Does turmoil at the Los Angeles Times foreshadow far deeper trouble for the paper's smaller San Diego sister, the Union-Tribune?
That's the fear of local news insiders, eyes glued to the latest fast-moving drama that has engulfed the Times and its Chicago-based owner tronc in little more than a week.
On January 19, the National Labor Relations Board announced that the freshly formed Los Angeles Times Guild had won a landslide 244-44 vote to unionize the paper's staff, something that labor had been unable to do since the Times was founded in 1881.
The day before, National Public Radio aired a lengthy exposé of Times publisher Ross Levinsohn, reporting he had been the defendant in two sexual harassment suits and accused of inappropriate behavior at previous jobs. Levinsohn went on unpaid leave pending an in-house investigation.
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Now comes word, first reported by newspaper business analyst and blogger Ken Doctor on January 28, that recently installed Times editor Lewis D’Vorkin has been kicked upstairs, replaced with Jim Kirk, previously tapped by tronc to edit its newly acquired New York Daily News.
D’Vorkin was the subject of a lengthy January 24 Columbia Journalism Review post headlined, “The L.A. Times’ Prince of Darkness." Among other issues of controversy, the item recounted the editor's advocacy of a so-called unpaid contributor model, along with creating closer ties between advertising and stories, known as branded content.
Fueling the tempest was a January 26 dispatch from Doctor describing how tronc had quietly started a new operation separate from the existing L.A. paper called the Los Angeles Times Network LLC.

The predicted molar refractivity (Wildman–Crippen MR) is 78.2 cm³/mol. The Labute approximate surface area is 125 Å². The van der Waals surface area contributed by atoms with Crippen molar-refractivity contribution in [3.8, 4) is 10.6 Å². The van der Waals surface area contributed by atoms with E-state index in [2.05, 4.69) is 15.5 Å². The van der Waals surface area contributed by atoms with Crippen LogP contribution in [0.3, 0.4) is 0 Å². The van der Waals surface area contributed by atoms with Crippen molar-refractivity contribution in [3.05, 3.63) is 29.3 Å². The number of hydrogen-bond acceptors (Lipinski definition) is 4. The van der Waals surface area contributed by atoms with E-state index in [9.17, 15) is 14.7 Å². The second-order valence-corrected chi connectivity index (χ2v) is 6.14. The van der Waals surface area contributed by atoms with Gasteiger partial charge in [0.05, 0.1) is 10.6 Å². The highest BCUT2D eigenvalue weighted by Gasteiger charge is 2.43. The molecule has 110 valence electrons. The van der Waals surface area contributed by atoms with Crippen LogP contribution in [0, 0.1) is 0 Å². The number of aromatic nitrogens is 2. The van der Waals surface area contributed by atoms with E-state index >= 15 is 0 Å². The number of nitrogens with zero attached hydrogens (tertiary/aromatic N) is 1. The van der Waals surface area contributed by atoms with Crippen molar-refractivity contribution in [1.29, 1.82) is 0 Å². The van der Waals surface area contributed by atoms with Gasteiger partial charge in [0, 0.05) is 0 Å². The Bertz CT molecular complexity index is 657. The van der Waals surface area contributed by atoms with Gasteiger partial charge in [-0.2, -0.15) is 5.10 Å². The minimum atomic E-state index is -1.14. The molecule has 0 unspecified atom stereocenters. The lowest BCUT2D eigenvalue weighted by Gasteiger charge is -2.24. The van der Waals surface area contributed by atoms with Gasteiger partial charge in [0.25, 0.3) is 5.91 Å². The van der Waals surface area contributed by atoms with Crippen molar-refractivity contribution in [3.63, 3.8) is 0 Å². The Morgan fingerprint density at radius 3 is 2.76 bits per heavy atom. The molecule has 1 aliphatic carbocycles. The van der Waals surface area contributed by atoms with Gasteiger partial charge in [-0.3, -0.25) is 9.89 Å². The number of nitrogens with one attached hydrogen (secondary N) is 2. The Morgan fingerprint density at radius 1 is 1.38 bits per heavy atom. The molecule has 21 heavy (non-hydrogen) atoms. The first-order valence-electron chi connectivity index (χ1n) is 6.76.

"So far, about a dozen newer employees, some first hired in November, appear to be working for the new entity," wrote Doctor, adding, "Even as last week unfolded, Times staffers were increasingly asking about the new hires, whose faces and titles they saw. Who were they? What would they do? Whose jobs might they take?”
The same day, the Huffington Post provided a putative answer, headlined, "Tronc Is Building a Shadow Newsroom Full of Scabs, L.A. Times Staffers Fear."
Per that account, a mysterious raft of newly recruited writers and editors were "working on the second floor, despite the newsroom being on the third. And, of course, there was the bizarre fact that they had yet to be introduced to any of the actual newsroom staff of about 400."
The recently unionized Times employees, according to the Huffington Post item, "worry this is a precursor to layoffs for the union staffers, whom Tronc seems to be actively making redundant. Another possibility is that Tronc will focus on building up a non-union workforce under NewCo and kill the union through attrition."
A January 25 letter from the union to Times management fleshed out the concerns: "News reports detail the prospect of troubling unilateral changes that would directly and negatively impact Guild bargaining unit work and the scope of bargaining unit work, including the elimination and/or subcontracting of unit work," wrote Guild representative Darren Carroll.
"Given the timing of these reports to the Guild’s organizing campaign and overwhelming victory, we would regard any decision to unilaterally implement such plans as facially reflective of anti-union animus and would pursue any and all necessary legal remedies."
According to Doctor, the Times and the Union-Tribune together constitute half of tronc's revenue. The company's shrinking cash flow will likely be a point of discussion at tronc's upcoming fourth-quarter report to investment analysts.
In light of a bevy of vanishing U-T advertisers, including big furniture and car retailers, locals aren't sanguine that San Diego's cash-generating machine can continue to make the same contribution as in the past. They fear the chain may soon lay off local writers, their output to be replaced by copy from the new Los Angeles Times Network and free bloggers.